Saturday 3 December 2016

Pilots call on Aviation Authority to prove skies still pose a risk

Treacy Hogan

Published 20/04/2010 | 05:00

IRISH airline pilots yesterday insisted some commercial flights should have resumed over the past few days.

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Their representative organisation, the Irish Airline Pilots Association (IALPA), hit out at authorities for not hiring experts from other parts of the world where jets regularly fly through volcanic ash.

IALPA Safety Director Captain Adrian Hinkson said the authorities needed to secure information which would allow them to determine what concentrations of ash it was safe to fly through.

Hazard

"We have great technical ability to predict where the ash is but we don't have good evidence as to what concentrations constitute a hazard," Capt Hinkson told the Irish Independent.

The safety expert said that as the ash cloud disperses, the risk of a catastrophic incident is reduced even though there was some risk of damage to the airplane.

"The authorities need to get the information that would allow them to ascertain at what level the concentrations would enable commercial flights to resume," he added.

"We possibly could have resumed operations at lower levels.

"It would probably have been reasonable and safe at varying times during the last week, but the authorities lacked the information."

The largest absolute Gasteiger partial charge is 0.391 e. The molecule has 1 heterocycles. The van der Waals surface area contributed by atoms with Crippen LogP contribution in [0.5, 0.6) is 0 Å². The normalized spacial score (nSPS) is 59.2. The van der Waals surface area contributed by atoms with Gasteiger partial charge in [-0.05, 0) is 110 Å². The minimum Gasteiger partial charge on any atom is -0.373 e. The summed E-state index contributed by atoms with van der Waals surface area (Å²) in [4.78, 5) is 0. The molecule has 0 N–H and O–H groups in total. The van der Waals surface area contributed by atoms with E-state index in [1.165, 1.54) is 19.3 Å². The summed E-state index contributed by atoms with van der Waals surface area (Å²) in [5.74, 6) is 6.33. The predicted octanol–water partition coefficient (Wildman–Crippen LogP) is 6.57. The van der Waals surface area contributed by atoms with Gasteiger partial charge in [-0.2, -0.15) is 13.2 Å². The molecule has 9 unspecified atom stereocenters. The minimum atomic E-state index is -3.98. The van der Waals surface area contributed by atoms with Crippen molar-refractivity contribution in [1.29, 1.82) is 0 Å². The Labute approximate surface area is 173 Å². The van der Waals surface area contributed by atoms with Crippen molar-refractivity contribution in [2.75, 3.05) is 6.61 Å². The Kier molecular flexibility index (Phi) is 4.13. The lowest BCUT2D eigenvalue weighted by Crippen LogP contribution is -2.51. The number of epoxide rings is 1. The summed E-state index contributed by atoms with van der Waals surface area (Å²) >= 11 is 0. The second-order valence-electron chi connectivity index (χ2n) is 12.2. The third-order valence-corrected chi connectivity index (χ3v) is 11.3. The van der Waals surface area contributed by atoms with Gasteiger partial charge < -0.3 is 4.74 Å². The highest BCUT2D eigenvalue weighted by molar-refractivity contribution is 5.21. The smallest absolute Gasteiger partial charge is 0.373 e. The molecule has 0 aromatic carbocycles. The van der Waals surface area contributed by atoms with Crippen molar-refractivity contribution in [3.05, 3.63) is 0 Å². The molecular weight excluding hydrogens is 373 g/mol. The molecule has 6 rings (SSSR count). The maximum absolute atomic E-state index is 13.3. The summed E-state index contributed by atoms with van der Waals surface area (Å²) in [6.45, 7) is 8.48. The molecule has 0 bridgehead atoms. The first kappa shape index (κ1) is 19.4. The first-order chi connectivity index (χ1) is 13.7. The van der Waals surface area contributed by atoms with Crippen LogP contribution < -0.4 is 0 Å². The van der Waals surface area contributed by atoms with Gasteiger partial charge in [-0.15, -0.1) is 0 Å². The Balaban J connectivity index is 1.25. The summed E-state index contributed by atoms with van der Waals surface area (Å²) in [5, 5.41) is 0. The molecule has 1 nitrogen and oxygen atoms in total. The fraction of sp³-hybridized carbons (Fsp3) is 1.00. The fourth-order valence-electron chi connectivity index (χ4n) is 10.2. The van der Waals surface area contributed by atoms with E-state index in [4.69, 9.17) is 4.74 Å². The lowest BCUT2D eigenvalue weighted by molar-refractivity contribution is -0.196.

Criticising the length of the shutdown, Capt Hinkson said it should have been possible to resume some flying last Thursday.

"It should have been possible to have resumed some level of flying by this stage," he said.

Capt Hinkson also claimed there was no evidence the authorities were "buying in" the expertise from other parts of the world where commercial flights passed through some amounts of volcanic ash.

But the Irish Aviation Authority spokesman Martin Towey said they had been acting on the best international advice in the interests of passenger, flight crew and cabin crew safety. He added they could not give clearance for flights, based on knowledge relating to the concentrations of volcanic ash in the atmosphere and the manner in which the ash was drifting into flight paths.

Irish Independent

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